Johnny Palermo released two hard to find singles in 1978 and 1979 before disappearing as a singer, though he continued to write for other people. Goodness knows where Nash heard his song 'Don't Listen To The Rumours' as no one seems to have recorded it before him and it's not an obvious candidate for a CSN song (but then, 'Innocent Eyes' isn't a very CSN style album). Like 'Keep Away From Me' it's unusually aggressive, with Nash's usual sweet voice battle-hardened and weary as he fights yet another battle. The bank of keyboards, a whole ker-plunk set of synth-drums (scattering in all directions randomly) and even a set of panpipes all give him plenty to battle musically. However lyrically Nash said later that this song appealed to him because of all the press reports of what had happened to CSN. This was a dark and difficult time in the band's history, but it was made more so by reviewers who couldn't understand why Stills and Nash didn't just work as a duo and overdub old song's of David's, like most bands would with a member in prison. CSN, though, didn't work like most bands - they all spent time apart and without Crosby the spirit of CSN had gone in any case. Nash, though, was being grilled over Crosby's state and how it got like that (it wasn't through lack of trying on his bandmates' part), whether he'd fallen out with Stills and just how badly things had been in the Hollies camp (actually Nash had walked out at the first possible opportunity after the record and short American tour were over, while uncharacteristically trying to keep his mouth shut!) Nash was tired of responding to stories that simply weren't true and latched onto this song's impassioned plea that everyone has got their facts wrong and he's quite happy, thankyou. How much better would it have been, though, if Nash had put his feelings to work crafting one of his own songs - or borrowing a better one than this rather boring and generic song to cover? (The Who's 'It's Not True' from 1965 would have been great!)
Thankfully 'Sad Eyes' is a song that sounds much like the older Nash we know and love. It's one of his better love songs in which he manages to be as vulnerable as on 'Songs For Beginners' and as calm as 'Wild Tales', with a dash of the family life on 'Earth and Sky'. A beautiful melody is warm and rounded and the lyrics are worthy too, as Graham plucks up the courage to tell wife Susan what she mean to him - only by the time he does so he finds her fast asleep! So he tells her anyway, in song, about what she's brought to his life. She's opened his eyes, shown him warmth and kindness and allowed him to see the world differently, with the 'sad eyes' he used to have after the split with Joni Mitchell and the death of Amy Gossage now a thing of the past. Like 'Sleep Song' Graham gazes in admiration at her body, wondering how he got this lucky and how he came this far, remembering how he used to be, 'dragging myself way down' and how he feels like 'the better man I am' with the love of someone he admires. Of all the songs in the Nash catalogue, except perhaps the special case of 'Song For Susan', this is the hardest one to hear after Graham and Susan's split as their love is literally the only good thing happening to Graham on this troubled album. Unfortunately the album mix takes a simple song by a self-confessed simple man and makes it way too complex - this a pretty song that doesn't need dressing, never mind the eighteen layers of synth satin robes it's given to wear and both Graham's lovely lead and James Taylor's supportive harmony part are ducked way too low in the mix. A remix on the 'Reflections' box set shows that under all that mess is a truly lovely song and one of Graham's finest, with 'Lonely Man' (about how Susan prevented him from being lonely too) an obvious pairing that really should have been on the album.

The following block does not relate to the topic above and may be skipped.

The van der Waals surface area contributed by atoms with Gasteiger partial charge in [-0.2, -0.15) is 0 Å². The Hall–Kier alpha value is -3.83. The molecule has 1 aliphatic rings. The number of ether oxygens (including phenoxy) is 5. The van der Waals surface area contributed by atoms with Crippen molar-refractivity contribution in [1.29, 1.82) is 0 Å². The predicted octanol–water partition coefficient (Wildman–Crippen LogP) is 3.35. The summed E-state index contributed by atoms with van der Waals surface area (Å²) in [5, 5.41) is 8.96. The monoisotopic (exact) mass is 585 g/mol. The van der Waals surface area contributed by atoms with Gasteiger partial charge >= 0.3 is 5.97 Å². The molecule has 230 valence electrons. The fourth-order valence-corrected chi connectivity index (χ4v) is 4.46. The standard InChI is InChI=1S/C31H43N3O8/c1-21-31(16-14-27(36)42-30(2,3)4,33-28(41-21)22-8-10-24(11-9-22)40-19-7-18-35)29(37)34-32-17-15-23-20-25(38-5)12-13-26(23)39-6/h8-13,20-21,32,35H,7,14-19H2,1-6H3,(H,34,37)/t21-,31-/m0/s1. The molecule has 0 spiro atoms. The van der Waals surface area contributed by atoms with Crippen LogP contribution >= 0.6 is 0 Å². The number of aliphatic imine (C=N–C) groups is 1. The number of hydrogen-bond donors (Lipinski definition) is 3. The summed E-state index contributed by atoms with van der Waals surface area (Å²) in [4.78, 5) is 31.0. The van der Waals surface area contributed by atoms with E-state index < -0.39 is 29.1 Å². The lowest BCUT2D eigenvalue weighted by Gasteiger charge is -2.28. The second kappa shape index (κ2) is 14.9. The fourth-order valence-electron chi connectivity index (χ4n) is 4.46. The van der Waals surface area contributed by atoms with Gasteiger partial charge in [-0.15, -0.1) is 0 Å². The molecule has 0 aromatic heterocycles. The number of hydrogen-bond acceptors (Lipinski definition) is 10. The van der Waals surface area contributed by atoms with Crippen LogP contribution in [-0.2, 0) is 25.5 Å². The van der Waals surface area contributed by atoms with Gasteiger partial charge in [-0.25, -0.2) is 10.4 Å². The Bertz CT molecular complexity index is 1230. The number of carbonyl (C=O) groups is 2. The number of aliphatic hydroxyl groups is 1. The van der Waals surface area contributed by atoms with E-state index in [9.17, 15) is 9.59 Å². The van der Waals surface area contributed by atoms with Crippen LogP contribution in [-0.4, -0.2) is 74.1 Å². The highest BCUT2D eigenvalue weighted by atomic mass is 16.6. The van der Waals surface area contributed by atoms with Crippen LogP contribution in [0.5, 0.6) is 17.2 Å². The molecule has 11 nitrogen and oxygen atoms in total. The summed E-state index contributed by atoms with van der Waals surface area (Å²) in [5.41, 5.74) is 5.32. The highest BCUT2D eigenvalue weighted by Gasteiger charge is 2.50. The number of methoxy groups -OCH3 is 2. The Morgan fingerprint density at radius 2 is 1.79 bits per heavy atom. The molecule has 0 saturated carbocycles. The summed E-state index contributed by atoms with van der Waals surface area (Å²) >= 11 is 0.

'Newday', however, is a Nash song co-written with Craig Doerge (at this point in time more usually Crosby's writing partner) that suggests he didn't really have a lot burning in his soul to say. The most un-Nash like track on his most un-Nash like album, it sounds more like U2 or The Pet Shop Boys - irritatingly poppy in a synth kinda way with a guitar that doesn't so much play as flicker across the whole thing. There's a 'woah' chorus that's the poppiest Graham has written since the early Hollies days but only the hard-to-hear lyric sounds at all like what we're used to. 'Where will I be tomorrow?' sings Nash's restless personality. 'I hope it's where I've never been before!' Which is a better lyric than what we get in the third and final verse: 'I'm gonna look for the light, you're all I need to make it right!' Unfortunately Graham was so keen to join a 'new day' and do things differently that he seems to have rather overlooked all the things he used to do well in the past. The result is a curiously lifeless song where nobody seems to be playing or singing with the same enthusiasm heard in the words and where the synths playing this ugly melody don't really have any emotion at all but if they did it would be more reflective than this. Probably the album's weakest song.